A portrait drawn from the cover of Neil Young's memoir, Waging Heavy Peace. Drawn from afar, without my glasses on, in pencil. Click for larger version.

A portrait drawn from the cover of Neil Young’s memoir, Waging Heavy Peace. Drawn from afar, without my glasses on, in pencil. Click for larger version.

On Wednesday I had a minor surgery; the second stage of three that started in January and won’t end until around March or so. With that in mind, I spent a lot of time sitting in bed yesterday, which is at the bottom of my favorite activities list. I knew I was going to be laid up for at least a day, so I did my best to prepare myself for what could be a long, drug-hazed day.

Luckily, my post-operation experience was a step up from last time. I was lucid and able to enjoy a few movies, eat some soup, play some video games, and doodle in my sketchbook.

I am one of those people that doesn’t know what to draw when I sit down to draw for fun. In fact, I haven’t felt the “for fun” part of drawing in a long time––I’m sure I’ve said that at some point here on the site before––because when I sit down and draw, I want it to be a comic for an audience.

However, despite being lucid I was still in mild pain and under the influence of drugs to stave off infection and whatnot, I could not work on a page in comfort. So, I had my sketchbook open on my lap. Not knowing what to draw.

I have been a big fan of Canadian singer-songwriter, Neil Young, for awhile now. Though I have kind of strayed from his influence in the last few years for a variety of reasons, he always holds a fundamental place in my creative heart.

He released a memoir awhile back called Waging Heavy Peace, and I recently bought a paperback copy of it because I’ve been having a minor crisis in the last year or so of not being interested in reading any book that’s presented to me. Or, more importantly, I haven’t finished any book in a long time (case in point, I started reading a novel, California, back in July; I’m currently on page 93). Having read a few sample pages of Neil Young’s book, I liked his voice, his style, and how it was written as a bit of a recursive autobiography, eschewing any chronological presentation (interesting to me only because I know his timeline rather well already and getting a retread of that doesn’t sound particularly exciting).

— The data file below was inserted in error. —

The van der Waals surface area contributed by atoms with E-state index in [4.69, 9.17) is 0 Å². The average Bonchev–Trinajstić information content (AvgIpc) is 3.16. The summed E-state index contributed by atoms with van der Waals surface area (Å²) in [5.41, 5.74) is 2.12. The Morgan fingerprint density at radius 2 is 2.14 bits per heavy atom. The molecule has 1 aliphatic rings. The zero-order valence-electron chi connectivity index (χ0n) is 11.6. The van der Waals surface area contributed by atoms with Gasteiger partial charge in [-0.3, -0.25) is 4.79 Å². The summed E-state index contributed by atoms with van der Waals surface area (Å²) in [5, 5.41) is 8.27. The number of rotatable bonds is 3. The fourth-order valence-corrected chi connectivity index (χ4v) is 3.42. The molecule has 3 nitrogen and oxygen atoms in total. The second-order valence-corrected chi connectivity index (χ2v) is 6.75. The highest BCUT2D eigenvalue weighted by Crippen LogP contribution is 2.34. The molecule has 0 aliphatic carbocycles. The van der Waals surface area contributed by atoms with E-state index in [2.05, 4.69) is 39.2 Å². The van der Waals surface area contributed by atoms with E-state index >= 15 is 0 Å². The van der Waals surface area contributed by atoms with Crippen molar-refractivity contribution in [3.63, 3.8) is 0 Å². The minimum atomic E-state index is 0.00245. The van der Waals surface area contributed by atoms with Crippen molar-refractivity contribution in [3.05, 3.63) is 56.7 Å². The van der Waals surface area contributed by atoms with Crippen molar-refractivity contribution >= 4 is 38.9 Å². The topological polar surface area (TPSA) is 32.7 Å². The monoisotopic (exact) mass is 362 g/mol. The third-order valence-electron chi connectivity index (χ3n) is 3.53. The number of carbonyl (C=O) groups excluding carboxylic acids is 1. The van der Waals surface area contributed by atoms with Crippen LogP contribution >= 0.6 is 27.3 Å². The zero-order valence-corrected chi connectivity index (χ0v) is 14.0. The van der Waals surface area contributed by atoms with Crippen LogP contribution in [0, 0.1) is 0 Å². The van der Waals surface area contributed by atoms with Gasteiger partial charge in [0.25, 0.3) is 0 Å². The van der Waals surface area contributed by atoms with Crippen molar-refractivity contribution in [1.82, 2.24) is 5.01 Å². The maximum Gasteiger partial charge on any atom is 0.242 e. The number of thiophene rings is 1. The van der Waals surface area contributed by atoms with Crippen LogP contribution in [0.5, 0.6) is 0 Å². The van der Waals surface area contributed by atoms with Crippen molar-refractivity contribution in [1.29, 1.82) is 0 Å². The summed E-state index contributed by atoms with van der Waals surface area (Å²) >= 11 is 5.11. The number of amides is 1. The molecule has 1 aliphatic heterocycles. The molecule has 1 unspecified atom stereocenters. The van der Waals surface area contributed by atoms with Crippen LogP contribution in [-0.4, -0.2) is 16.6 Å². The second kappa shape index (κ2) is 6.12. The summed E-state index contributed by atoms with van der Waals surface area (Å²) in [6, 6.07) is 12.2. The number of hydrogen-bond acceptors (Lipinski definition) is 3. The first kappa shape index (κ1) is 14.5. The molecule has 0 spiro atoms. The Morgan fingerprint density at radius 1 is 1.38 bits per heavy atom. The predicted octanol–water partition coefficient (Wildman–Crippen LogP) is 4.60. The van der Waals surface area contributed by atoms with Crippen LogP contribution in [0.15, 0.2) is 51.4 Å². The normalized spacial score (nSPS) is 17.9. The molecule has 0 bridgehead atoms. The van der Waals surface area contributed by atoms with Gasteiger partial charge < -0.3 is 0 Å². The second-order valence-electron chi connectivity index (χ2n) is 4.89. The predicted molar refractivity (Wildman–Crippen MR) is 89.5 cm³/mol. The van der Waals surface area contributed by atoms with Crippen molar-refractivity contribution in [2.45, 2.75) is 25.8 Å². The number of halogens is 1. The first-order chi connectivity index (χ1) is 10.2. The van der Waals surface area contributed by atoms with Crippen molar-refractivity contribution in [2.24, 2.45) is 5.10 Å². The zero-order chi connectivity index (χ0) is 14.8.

So, I brought that book upstairs with the idea that I might crack into it a bit. I did not. It was on the floor too far away for me to reach.

Later, while thinking of something to draw, I saw the book on the floor and thought that I could draw the cover image. When I was an art student, I drew from reference or life a lot and am fully aware that it is a good practice to get in to. It became a practice I mostly ignored over time because of the aforementioned problems I have sitting to sketch.

Plus, the book rested a good length away and I didn’t have my glasses on (I’m near-sighted). At that point, an exercise became a challenge.

I used to be a much better artist in terms of classical rendering and media. I am more interested now in expression, movement, and storytelling than I am in perfect anatomy (perhaps to my detriment, I don’t know), but it’s good to stretch the muscles. That being said, I wasn’t going for realism; I was going for fast and sketchy and focused on the parts that interested me the most. It’s not perfect, and it isn’t meant to be. So, above is a hastily rendered version of the image from Neil Young’s memoir, Waging Heavy Peace. I’ll get around to reading it someday.